Saturday, August 23, 2014

Rigor, relevance, value

In a lecture on peer reviewing, I was taught that, as a reviewer, I should comment on the scientific rigor, relevance, and value of the manuscript (I'm talking about studies in management science, not natural science). Very well, I thought, the 'relevance' of course refers to whether the study addresses an interesting topic from a practical point of view. But, no no, the 'relevance' was meant to be purely scientific: does it address a gap in the literature? Then it must be 'value' that refers to the study's interest to the real world, right? Wrong again. Value means the kind of contribution made to the literature. Wow, so none of the reviewing criteria is concerned with actual real-world relevance! Isn't that a guarantee for academia disconnecting itself from the real world? Or would such a criterion be a harmful constraint on scientific inquiry, and is the disconnect prevented through other mechanisms that may be temporally separated (through research budget allocations for instance)?

Wednesday, August 06, 2014

La Marmotte, encore

A marmot whistles from the grassy alpine slope to my left, but I'm focused on my cadence and the stone building in the distance that marks the top of the Col du Glandon. Barely 8:30 in the morning and already 90 minutes into La Marmotte GranFondo, together with 2000 others. It's the yearly cycling race for amateurs that passes three legendary mountain passes before finishing with the (in)famous climb to Alpe d'Huez. This morning, remnants of last night's cloud deck mixed with early rays of sunlight make for a stunning scenery to climb through. In about 10 minutes I will reach the top of this first of four climbs and hope to find Merijn there healthy and happy. At 6 in the morning, I had dropped her off at the parking lot at the foot of the mountain with her bike and four bottles of sports drink. She would climb up before the riders, carrying the weight of the bottles on her back, in order to resupply my friend Mark and me when we crest the col during our race, which started at 7 AM.
Suddenly, I recognize the rider next to me. It's Henk, the Dutch guy I rode to the finish of the Vercors Challenge with, about 5 weeks ago. Would he have made the 1000 km trip to the French Alps again, just to participate in this race? How many times a year would he do that? What would he do for a living? He could be a lawyer, or a system administrator, or the owner of car dealership maybe. Instead of asking, I focus on dropping him. Why? Why is going fast always trumping the opening of the senses to all that's there to be seen, heard and smelled? The scenery is stunning, the weather nice, the people diverse. Could it make more sense to maximize one's time on the course rather than minimize it? Maybe, if people wouldn't immediately ask your time and rank when you tell them you did La Marmotte. Maybe it’s that bike racing brings a new social order. On the bike, social differences are neutralized and replaced at the finish line by the classification. From that perspective, it would be cowardice not to race, an arrogant rejection of the new order. And what about the joy of racing, the great feeling of satisfaction that is waiting for you at the finish line and which is strongly correlated to the amount of suffering endured to get there? The mountains won't go anywhere, I can devote them my proper attention some day when the clock isn't running. So, let's drop Henk if we can.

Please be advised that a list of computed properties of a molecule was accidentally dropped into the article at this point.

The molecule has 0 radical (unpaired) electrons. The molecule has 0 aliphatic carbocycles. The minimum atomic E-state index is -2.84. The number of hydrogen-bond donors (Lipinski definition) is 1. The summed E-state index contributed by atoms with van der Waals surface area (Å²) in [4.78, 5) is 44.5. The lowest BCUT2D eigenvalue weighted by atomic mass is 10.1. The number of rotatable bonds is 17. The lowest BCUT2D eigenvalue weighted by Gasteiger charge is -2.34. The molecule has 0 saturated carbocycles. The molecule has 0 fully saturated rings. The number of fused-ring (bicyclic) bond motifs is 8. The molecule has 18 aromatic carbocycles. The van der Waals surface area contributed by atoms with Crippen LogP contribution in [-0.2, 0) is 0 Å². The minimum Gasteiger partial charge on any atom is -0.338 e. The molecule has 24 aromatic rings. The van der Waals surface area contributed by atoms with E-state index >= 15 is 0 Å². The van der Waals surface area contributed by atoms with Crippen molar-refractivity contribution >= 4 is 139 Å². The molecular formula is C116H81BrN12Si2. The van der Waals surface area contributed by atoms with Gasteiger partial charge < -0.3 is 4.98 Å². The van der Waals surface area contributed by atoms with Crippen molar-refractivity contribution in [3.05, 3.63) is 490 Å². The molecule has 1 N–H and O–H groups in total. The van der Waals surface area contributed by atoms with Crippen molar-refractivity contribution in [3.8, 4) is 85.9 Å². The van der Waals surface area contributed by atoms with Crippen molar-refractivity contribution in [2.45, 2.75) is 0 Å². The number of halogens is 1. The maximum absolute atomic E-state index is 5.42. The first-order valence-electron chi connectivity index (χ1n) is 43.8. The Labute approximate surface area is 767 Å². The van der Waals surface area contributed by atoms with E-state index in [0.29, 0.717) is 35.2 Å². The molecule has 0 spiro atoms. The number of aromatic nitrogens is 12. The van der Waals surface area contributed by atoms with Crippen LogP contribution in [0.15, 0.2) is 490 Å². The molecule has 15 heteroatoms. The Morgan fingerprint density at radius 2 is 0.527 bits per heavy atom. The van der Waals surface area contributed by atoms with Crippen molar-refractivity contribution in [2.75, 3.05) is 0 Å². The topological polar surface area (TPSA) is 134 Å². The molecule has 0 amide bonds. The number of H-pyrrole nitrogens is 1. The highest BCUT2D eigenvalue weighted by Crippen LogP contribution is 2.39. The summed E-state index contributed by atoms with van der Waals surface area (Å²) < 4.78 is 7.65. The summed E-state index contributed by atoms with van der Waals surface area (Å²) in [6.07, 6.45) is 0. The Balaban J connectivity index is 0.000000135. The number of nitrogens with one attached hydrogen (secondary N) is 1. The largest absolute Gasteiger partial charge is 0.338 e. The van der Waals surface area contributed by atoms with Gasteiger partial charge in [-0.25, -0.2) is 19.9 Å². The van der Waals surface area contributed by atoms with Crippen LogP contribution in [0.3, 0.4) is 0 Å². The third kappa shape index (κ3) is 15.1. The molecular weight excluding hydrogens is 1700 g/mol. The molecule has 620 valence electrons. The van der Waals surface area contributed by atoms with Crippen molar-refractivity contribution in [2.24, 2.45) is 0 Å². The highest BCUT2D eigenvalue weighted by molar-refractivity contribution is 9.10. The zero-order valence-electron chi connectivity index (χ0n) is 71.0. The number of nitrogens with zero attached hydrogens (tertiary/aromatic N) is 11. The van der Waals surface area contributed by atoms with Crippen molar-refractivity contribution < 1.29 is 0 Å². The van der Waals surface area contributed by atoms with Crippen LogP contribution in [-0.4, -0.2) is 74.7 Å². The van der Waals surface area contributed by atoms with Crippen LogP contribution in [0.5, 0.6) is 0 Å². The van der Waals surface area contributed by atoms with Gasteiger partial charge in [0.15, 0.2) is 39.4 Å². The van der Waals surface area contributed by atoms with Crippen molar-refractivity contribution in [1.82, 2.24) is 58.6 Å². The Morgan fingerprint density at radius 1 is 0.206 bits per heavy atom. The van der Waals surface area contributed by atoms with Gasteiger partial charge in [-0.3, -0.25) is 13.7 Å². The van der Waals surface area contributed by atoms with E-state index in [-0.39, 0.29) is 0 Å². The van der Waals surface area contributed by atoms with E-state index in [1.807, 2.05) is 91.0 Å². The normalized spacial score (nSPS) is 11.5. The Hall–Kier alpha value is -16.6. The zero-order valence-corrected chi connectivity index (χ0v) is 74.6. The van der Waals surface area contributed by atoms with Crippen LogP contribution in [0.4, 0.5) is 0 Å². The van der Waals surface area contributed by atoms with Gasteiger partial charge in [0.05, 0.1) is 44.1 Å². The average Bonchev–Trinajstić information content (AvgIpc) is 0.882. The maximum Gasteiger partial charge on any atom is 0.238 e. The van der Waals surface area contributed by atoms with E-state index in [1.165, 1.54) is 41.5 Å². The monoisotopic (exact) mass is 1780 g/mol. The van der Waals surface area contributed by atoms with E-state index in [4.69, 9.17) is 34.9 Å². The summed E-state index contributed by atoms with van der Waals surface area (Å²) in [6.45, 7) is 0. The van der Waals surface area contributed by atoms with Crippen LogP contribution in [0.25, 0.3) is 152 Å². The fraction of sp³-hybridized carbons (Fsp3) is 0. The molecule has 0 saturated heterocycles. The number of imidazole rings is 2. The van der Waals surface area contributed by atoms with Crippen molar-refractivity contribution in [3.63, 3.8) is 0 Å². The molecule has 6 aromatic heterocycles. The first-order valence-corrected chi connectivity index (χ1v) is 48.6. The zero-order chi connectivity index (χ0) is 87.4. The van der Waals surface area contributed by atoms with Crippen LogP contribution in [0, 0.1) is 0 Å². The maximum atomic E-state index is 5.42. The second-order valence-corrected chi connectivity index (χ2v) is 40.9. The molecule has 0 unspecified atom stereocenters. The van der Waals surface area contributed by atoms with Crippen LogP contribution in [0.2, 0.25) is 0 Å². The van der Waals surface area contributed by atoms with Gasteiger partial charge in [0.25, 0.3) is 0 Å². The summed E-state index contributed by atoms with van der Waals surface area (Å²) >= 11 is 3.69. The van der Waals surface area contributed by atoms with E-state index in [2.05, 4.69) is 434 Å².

Unfortunately, my legs feel mediocre. I have more difficulty pushing the gears than I remember from last year and something in my back seems to block my left leg a bit. Merijn's waving and smiling. Two fresh bottles, a jacket and a kiss and down it goes, into the treacherous descent into the Maurienne valley. In the valley, I'm thinking I ended up in a good group to cover the 25 km traverse to the next col with. But the cooperation in the group is getting progressively worse. One frustrated rider starts screaming at another, but he is complaining to the wrong one, a strong one, instead of the short old Frenchman who, knowingly or not, is constantly sabotaging the echelon and deserves a . As a result, I'm spending much more energy on this flat part than I planned to. As soon as we hit the bottom of the Col du Télégraphe, the group is back to a mere swarm of individuals. The next 75 km over the Col du Télégraphe and the Col du Galibier back to the foot of Alpe d'Huez pass rather quickly. The weather is excellent: neither warm nor cold, some sun, some clouds, but no rain. When I hit the bottom of the climb to Alpe d'Huez I'm glad to discern Petra, Mark's wife, standing beside the road with her pregnant belly of 8 months, holding out a fresh bidon. We exchange bottles as if every second counted, and I drop all excess weight (jacket, arm warmers) at her feet. The speed I have to settle for I find a bit disappointing at first. But as I seem to be leaving behind most of the riders of the group I'd been in in the descent from the Galibier, I cannot be doing so bad. In corner #7, the (in)famous "Dutch corner,"  a bit past halfway up, there's Merijn again! She's holding out a bottle of refreshing water this time, which I partly pour over my head. I control my pace and manage to keep it steady until the top. I've tried a bigger gear, but the effect on my speed was zero. Coordination is giving in on the last steep straight, so this must be all I have today, the legs are done. Behind the finish line I suddenly find me and my salty face standing still in the midst of the colorful fair that is the finishing area in the heart of the ski resort. The abrupt change from a pressurized racing environment to a slow-paced holiday atmosphere confuses me.